In Virginia, Healthy Shorelines and Coastal Economies Rely on State Program

Projects along ocean, estuaries, rivers, and Chesapeake Bay benefit communities and nature

In Virginia, Healthy Shorelines and Coastal Economies Rely on State Program

Although Virginia has only 132 miles of ocean coastline, the figure jumps to 7,345 miles when the commonwealth’s tidal shoreline—along its inlets, estuaries, and share of the Chesapeake Bay—also is counted. This gives Virginia one of the longest coasts of any state.

Shorelines shape and support the communities they border. Recreation, tourism, commercial and recreational fishing, and other coastal-dependent businesses are critical to these areas’ economies. In addition, healthy coastal habitats mitigate damage to communities from storms, flooding, and sea level rise, and improve water quality.

In Virginia, the Coastal Zone Management (CZM) Program involves a consortium of organizations that work to conserve the commonwealth’s coastal resources and foster sustainable development. Below are some of the many ways the commonwealth’s CZM program and its partner organizations sustain and support Virginia’s coastal areas.

Joseph Gordon directs The Pew Charitable Trusts’ campaigns to protect marine life on the U.S. East Coast. Zack Greenberg coordinates Pew’s outreach and policy efforts in this region.

Laura McKay
Laura McKay
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As Threats Rise to Virginia’s Coast, State Works To Protect Habitats and Communities

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As Threats Rise to Virginia’s Coast, State Works To Protect Habitats and Communities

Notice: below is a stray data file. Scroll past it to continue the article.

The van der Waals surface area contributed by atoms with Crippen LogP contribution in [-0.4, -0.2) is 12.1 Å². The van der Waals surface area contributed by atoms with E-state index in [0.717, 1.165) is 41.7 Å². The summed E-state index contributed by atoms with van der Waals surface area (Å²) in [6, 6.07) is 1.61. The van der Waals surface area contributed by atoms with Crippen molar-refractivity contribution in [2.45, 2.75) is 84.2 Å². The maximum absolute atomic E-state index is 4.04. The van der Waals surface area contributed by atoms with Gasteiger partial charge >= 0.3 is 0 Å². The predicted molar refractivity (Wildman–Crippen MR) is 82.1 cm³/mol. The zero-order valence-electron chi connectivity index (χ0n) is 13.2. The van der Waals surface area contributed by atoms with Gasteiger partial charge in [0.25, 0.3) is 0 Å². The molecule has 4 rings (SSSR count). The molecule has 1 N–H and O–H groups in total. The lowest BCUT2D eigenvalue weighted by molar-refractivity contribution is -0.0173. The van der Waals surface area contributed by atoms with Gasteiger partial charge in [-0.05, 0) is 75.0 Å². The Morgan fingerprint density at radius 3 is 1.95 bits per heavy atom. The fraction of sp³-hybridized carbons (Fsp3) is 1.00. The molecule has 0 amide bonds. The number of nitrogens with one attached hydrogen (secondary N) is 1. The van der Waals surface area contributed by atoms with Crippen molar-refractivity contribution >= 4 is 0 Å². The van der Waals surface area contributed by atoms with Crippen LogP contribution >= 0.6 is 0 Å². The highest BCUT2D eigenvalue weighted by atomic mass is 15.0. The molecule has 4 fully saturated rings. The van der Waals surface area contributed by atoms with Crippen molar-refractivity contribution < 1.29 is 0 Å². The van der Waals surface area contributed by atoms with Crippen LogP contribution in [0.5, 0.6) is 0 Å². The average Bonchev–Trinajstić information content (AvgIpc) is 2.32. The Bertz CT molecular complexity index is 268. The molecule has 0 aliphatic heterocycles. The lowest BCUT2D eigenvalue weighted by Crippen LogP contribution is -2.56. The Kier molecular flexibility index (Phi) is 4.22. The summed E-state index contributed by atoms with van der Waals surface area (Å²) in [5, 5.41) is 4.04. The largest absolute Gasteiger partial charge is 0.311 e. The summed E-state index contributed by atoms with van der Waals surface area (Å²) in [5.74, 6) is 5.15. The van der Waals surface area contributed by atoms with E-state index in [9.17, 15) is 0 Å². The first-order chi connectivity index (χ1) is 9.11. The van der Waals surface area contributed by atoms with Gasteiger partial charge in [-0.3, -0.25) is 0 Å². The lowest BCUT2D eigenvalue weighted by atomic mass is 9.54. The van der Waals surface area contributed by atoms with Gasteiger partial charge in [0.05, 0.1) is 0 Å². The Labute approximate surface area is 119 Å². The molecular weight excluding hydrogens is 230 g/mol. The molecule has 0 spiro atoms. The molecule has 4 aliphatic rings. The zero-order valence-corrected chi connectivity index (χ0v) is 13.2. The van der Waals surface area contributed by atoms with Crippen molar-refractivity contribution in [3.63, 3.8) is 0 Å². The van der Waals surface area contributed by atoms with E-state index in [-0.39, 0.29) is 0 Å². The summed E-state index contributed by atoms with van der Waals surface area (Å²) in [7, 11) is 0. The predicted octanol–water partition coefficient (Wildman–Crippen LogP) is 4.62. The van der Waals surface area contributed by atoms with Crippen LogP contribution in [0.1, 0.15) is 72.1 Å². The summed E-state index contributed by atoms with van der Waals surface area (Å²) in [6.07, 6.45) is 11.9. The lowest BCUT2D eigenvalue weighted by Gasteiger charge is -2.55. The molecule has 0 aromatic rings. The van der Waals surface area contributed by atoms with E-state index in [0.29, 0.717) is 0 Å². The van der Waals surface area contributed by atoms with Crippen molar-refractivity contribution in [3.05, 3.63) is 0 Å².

Virginia’s 5,000 miles of coastline are home to a variety of habitats, many of them critical to wildlife, coastal communities, and the state’s economy. To learn more about these areas, Pew spoke to Laura McKay, who leads Virginia’s Coastal Zone Management (CZM) Program.

The front facade of the Supreme Court of the United States in Washington, DC.
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Agenda for America

A collection of resources to help federal, state, and local decision-makers set an achievable agenda for all Americans

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Data-driven policymaking is not just a tool for finding new solutions for emerging challenges, it makes government more effective and better able to serve the public interest.

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States of Innovation

Data-driven state policy innovations across America

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Data-driven policymaking is not just a tool for finding new solutions for difficult challenges. When states serve their traditional role as laboratories of innovation, they increase the American people’s confidence that the government they choose—no matter the size—can be effective, responsive, and in the public interest.